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December 15, 2012

Auburn verbal commits, Central players/coach soak in Alabama all-star football victory

MONTGOMERY, Ala. – Alabama all-star linebacker Reuben Foster flattened Mississippi all-star tailback Darrell Robinson on the first play from scrimmage.

The tone was set.

A strong-armed, chippy all-star game resulted in Alabama’s 21-16 victory, the state’s fifth consecutive conquest of its neighboring rival Saturday at Cramton Bowl.

Rushing yards were tough to come by, but not penalty yards – the officiating crew parlayed a bevy of dead-ball personal fouls and tough-to-say pass interference calls into flagging the two teams 29 times for a combined 242 yards.

In the end, Alabama made a 21-0 lead stand up. Kicker Thomas Hamlin booted three second-quarter field goals – including one from 51 yards out – to open Alabama’s lead, which was shaved to five by a furious Mississippi fourth-quarter rally complete with a pair of 40-yard scoring passes.

Alabama’s powerful defense was ruled by Foster – a blue-chip prospect and previous commit to Auburn and Alabama – along with Auburn verbal commits Dee Liner and Kamryn Melton and Alabama commits Darius Paige and ArDarius Stewart.

“We wanted the shutout,” Liner said, “but you know, it’s an all-star game. People are gonna score.”

College officials in attendance during this recruiting period included Auburn offensive coordinator Rhett Lashlee, defensive coordinator Ellis Johnson and quality control coach Al Pogue, Alabama offensive coordinator Doug Nussmeier and defensive coordinator Kirby Smart, Tennessee cornerbacks coach Tommy Thigpen and coaches from Ole Miss and Vanderbilt.

Both teams averaged 2.2 yards per carry, in an all-star event hotly battled in the trenches.

The game MVPs were Alabama’s Jason Smith – the Auburn-bound receiver caught six passes for 134 yards – and Mississippi defensive end Chris Jones, a Mississippi State commit who racked up eight tackles, including three for a loss.

Smith, a high school quarterback recruited as an all-around athlete, made an impressive one-handed catch to get Alabama in the red zone.

“I know back at McGill, I used to get mad if guys drifted on their routes, so I tried to tweak it and make everything right,” Smith said.

Central-Phenix City was represented by offensive lineman Cameron Fraser, linebacker Derek King and head coach Woodrow Lowe.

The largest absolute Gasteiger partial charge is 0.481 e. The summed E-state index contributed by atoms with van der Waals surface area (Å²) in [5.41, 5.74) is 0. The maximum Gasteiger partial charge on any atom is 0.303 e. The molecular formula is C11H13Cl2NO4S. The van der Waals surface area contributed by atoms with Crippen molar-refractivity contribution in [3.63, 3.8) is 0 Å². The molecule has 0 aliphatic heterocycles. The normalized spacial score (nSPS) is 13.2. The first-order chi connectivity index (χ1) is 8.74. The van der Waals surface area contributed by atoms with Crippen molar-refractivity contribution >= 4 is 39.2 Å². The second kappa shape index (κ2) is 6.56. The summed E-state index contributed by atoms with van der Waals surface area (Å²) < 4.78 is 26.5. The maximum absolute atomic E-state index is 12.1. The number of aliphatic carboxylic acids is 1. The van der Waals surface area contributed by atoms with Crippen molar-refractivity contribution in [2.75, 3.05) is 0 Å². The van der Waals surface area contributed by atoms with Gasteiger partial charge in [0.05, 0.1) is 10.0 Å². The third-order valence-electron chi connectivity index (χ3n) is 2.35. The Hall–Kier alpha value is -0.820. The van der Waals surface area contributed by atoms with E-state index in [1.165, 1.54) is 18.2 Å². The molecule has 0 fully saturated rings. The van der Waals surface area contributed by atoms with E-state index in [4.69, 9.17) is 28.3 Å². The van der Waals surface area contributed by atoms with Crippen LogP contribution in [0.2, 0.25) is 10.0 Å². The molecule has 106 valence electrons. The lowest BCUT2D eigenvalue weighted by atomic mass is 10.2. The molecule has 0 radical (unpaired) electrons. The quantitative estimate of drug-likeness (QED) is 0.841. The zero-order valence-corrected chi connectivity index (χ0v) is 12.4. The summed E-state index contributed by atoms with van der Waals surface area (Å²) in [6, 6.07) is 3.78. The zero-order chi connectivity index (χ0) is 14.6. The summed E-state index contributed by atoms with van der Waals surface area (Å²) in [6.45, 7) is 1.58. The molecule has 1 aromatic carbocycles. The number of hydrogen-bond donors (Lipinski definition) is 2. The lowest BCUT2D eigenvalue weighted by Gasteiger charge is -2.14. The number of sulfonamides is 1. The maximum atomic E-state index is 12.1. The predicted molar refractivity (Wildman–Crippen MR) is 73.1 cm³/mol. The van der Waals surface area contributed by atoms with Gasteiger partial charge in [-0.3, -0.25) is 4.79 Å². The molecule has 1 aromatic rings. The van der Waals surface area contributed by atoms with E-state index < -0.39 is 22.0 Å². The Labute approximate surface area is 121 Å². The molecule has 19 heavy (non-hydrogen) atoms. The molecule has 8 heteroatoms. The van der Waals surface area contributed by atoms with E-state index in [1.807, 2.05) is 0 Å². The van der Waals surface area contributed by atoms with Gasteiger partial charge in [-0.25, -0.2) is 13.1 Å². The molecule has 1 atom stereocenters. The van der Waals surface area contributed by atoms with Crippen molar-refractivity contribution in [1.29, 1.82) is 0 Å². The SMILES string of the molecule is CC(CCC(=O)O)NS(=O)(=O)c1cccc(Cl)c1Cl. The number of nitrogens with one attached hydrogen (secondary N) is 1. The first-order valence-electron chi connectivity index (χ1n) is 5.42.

Fraser, a South Florida recruit, played most the game at right tackle, coaxing Mississippi’s Dylan Bradley into a 15-yard unsportsmanlike conduct penalty for shoving well after the whistle.

“It did, definitely,” said Fraser, asked if the game got more physical as it went along. “I know a bunch of the Mississippi boys, so they were jawing. Everything was all right.”

King, who is currently undecided on his college plans, rotated in early and had two assisted tackles, one for a loss.

“It was a great feeling,” King said. “Everything was going right.”

Lowe oversaw the Alabama receivers, and Smith wasn’t the only standout. Clark Quisenberry, Nate Andrews and Cameron Echols-Luper also made impressive catches in space to help quarterbacks Jeremy Johnson (Auburn) and Nick Mullens move the offense along.

“I do know there was some real growth going on, and that’s a good thing,” Lowe said. “I’ve been to quite a few of these all-star games – the Pro Bowl and the Senior Bowl. It is very, very competitive, and you’re there for a purpose. You’ve got to remember that.”

With the high school careers winding down for these football players – and the anticipation for National Signing Day leading into Feb. 6 heating up – Lowe had words of encouragement for all seniors during this transition time.

“This week, the theme has been your development. We tell the kids you’ve got to make the next step in everything,” Lowe said. “You’re still in high school, and you need to finish this year, first with grades.

“We know you’ve got some friends in high school, but you’re going to have to leave most of them behind because there’s change coming and you’ve got to keep growing. These are the dynamics we try to prepare them for.”

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